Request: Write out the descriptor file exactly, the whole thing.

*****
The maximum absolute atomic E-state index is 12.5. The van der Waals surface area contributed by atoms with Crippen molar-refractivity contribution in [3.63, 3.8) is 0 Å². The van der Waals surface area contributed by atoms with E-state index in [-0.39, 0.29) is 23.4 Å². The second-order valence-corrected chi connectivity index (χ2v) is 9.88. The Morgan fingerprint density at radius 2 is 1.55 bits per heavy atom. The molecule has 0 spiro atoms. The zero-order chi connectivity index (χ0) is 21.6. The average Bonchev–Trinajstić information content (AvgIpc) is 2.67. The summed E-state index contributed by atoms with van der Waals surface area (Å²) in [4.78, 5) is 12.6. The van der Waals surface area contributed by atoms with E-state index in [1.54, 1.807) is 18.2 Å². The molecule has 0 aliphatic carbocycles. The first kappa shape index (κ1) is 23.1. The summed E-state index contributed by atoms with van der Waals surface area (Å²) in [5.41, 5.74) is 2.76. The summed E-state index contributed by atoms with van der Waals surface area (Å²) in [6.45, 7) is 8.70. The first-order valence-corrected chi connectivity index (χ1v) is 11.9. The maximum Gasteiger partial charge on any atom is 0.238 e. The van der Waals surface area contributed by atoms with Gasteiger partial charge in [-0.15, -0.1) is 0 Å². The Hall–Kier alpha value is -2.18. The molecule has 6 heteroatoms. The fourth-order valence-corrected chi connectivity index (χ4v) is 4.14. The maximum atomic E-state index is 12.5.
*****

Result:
The maximum absolute atomic E-state index is 12.5. The van der Waals surface area contributed by atoms with Crippen molar-refractivity contribution in [3.63, 3.8) is 0 Å². The van der Waals surface area contributed by atoms with E-state index in [-0.39, 0.29) is 23.4 Å². The second-order valence-corrected chi connectivity index (χ2v) is 9.88. The Morgan fingerprint density at radius 2 is 1.55 bits per heavy atom. The molecule has 0 spiro atoms. The zero-order chi connectivity index (χ0) is 21.6. The average Bonchev–Trinajstić information content (AvgIpc) is 2.67. The summed E-state index contributed by atoms with van der Waals surface area (Å²) in [4.78, 5) is 12.6. The van der Waals surface area contributed by atoms with E-state index in [1.54, 1.807) is 18.2 Å². The molecule has 0 aliphatic carbocycles. The first kappa shape index (κ1) is 23.1. The summed E-state index contributed by atoms with van der Waals surface area (Å²) in [5.41, 5.74) is 2.76. The summed E-state index contributed by atoms with van der Waals surface area (Å²) in [6.45, 7) is 8.70. The first-order valence-corrected chi connectivity index (χ1v) is 11.9. The maximum Gasteiger partial charge on any atom is 0.238 e. The van der Waals surface area contributed by atoms with Gasteiger partial charge in [-0.15, -0.1) is 0 Å². The Hall–Kier alpha value is -2.18. The molecule has 6 heteroatoms. The fourth-order valence-corrected chi connectivity index (χ4v) is 4.14. The maximum atomic E-state index is 12.5.